Petitioners argue that as third-party beneficiaries of the collective-bargaining agreements, the trustees are bound by the arbitration clauses provided therein to the same extent the Union would be if it were seeking judicial enforcement of those agreements. They rely on the general rule that the promisor may assert against the beneficiary any defense that he could assert against the promisee if the promisee were suing on the contract. See Restatement (Second) of Contracts § 309, Comment b (1981); S. Williston, Contracts § 395 (3d ed. 1959); 4 A. Corbin, Contracts § 819 (1951). That rule, however, is merely a rule of construction useful in determining contractual intent. It should not be applied so inflexibly as to defeat the intention of the parties. Where the language of the contract, or the circumstances under which it was executed, establish that the parties have provided that the right of the beneficiary is not to be affected by any defenses that the promisor might have against the promisee, the rule is inapplicable.11 Restatement (Second) of Contracts § 309, Comment b (1981). See also 4 A. Corbin, Contracts §§ 818, 819 (1951). Thus, the question is whether the parties to the agreements at issue here intended to condition the trustees' contractual right to seek judicial enforcement of the trust agreements on exhaustion of the arbitration procedures set forth in the collective-bargaining agreements.
Before attempting to ascertain the parties' intent from the relevant agreements, we must determine whether the presumption in favor of arbitrability applied in the Steelworkers Trilogy12 is applicable here. That presumption is an accepted rule of construction in determining the applicability of an arbitration clause to disputes between the union and the employer. Such a presumption furthers the national labor policy of peaceful resolution of labor disputes and thus best accords with the parties' presumed objectives in pursuing collective bargaining. See Steelworkers v. Warrior & Gulf Navigation Co., 363 U.S. 574, 578, 582-583, 80 S.Ct., at 1350, 1352-1353 (1960). There is, however, less to commend the presumption in construing the applicability of arbitration clauses to disputes between the employer and the trustees of employee-benefit funds.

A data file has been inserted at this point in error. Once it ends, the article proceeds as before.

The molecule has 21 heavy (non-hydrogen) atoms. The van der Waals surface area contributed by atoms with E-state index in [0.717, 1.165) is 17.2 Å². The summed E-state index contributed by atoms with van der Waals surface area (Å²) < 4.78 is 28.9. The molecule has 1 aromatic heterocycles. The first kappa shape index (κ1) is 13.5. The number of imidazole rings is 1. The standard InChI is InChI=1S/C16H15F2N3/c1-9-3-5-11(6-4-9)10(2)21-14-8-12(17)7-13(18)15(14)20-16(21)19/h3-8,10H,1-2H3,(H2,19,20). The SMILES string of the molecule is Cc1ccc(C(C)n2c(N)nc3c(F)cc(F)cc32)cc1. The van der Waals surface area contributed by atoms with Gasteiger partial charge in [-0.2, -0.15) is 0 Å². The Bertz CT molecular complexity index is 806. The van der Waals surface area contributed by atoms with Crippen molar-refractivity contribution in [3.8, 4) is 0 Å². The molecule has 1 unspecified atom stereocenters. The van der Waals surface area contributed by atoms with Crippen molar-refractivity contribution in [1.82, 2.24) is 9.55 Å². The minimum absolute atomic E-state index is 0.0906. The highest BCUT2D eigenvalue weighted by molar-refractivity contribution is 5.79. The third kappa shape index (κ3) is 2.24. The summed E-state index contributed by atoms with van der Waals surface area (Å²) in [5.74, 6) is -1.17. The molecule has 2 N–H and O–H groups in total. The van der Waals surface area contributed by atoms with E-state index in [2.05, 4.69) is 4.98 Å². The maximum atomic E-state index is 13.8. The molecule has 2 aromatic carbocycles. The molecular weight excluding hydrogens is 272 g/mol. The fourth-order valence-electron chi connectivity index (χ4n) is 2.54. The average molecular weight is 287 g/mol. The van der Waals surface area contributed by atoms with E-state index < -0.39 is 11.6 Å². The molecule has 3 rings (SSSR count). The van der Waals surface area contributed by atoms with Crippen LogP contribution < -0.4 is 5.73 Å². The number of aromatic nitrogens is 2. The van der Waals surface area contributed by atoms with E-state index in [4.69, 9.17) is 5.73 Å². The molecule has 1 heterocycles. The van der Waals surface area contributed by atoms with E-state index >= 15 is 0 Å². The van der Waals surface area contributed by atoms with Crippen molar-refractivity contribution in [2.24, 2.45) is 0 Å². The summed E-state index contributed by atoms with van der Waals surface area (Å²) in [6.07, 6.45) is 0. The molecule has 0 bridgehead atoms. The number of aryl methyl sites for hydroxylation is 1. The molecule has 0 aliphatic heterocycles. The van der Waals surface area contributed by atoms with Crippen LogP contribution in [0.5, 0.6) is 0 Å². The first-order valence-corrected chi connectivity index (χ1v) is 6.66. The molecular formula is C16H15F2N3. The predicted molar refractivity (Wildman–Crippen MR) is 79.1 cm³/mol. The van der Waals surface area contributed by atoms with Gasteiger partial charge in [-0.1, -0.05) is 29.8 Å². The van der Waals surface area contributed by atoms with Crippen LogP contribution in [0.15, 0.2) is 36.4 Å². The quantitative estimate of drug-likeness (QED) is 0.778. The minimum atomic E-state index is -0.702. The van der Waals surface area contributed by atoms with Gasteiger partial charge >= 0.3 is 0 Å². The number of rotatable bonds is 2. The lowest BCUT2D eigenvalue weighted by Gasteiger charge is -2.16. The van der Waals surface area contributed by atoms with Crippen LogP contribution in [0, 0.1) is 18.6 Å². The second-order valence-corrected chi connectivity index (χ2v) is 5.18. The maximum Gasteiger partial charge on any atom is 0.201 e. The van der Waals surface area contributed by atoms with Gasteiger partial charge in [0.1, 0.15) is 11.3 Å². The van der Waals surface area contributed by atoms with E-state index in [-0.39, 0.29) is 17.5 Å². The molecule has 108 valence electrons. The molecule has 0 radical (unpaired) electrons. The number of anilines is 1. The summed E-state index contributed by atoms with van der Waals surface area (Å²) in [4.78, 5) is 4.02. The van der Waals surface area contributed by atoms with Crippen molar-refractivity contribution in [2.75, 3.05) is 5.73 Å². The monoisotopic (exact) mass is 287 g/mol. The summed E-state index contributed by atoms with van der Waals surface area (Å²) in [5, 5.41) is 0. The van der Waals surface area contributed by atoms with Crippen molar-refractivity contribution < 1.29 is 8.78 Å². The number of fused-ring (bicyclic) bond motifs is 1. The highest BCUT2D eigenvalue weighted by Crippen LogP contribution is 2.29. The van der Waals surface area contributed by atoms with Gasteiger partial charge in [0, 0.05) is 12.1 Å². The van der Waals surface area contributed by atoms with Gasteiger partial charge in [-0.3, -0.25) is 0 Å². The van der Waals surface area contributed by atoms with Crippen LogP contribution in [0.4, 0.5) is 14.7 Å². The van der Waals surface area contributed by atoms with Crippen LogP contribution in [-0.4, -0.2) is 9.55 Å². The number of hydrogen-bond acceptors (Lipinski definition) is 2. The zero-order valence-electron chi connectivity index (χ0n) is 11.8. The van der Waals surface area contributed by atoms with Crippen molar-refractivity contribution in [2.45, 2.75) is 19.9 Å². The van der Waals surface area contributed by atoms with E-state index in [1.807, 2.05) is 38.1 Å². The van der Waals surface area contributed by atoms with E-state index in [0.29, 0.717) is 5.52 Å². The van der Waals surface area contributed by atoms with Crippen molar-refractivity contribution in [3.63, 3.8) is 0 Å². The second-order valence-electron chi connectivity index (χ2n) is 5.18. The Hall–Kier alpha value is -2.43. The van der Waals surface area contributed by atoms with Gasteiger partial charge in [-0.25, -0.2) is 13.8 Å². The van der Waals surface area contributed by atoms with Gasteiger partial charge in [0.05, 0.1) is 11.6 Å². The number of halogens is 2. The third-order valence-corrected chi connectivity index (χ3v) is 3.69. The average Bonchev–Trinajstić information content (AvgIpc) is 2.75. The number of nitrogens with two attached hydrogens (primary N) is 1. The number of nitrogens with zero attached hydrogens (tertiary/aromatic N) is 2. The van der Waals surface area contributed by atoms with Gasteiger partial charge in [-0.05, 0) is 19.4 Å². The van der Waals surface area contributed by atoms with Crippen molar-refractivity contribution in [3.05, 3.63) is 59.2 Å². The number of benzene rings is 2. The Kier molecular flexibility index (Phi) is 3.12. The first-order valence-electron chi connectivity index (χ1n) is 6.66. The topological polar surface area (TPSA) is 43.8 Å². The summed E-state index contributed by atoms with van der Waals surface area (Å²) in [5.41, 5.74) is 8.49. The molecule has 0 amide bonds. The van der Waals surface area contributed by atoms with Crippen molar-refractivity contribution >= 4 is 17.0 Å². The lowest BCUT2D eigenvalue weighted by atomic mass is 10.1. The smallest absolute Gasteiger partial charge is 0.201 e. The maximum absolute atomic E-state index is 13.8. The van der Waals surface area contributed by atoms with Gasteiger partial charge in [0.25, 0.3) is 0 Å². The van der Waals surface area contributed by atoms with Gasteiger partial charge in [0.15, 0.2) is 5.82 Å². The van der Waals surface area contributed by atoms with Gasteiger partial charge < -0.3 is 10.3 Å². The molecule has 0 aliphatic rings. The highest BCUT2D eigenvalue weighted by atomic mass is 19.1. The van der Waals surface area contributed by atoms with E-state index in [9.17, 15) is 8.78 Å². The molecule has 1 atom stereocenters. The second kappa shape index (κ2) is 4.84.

Arbitration promotes labor peace because it requires the parties to forgo the economic weapons of strikes and lockouts. Because the trustees of employee-benefit funds have no recourse to either of those weapons, requiring them to arbitrate disputes with the employer would promote labor peace only indirectly, if at all.13 We conclude, therefore, that the presumption of arbitrability is not a proper rule of construction in determining whether arbitration agreements between the union and the employer apply to disputes between trustees and employers, even if those disputes raise questions of interpretation under the collective-bargaining agreements.14
Without the presumption of arbitrability, the agreements at issue here evidence no intent on the part of the parties to require arbitration of disputes between the trustees and the employers. Neither the terms of the trust agreements nor those of the collective-bargaining agreements contain any such requirement, and the circumstances surrounding the execution of each suggest that none should be inferred. We discuss each agreement in turn.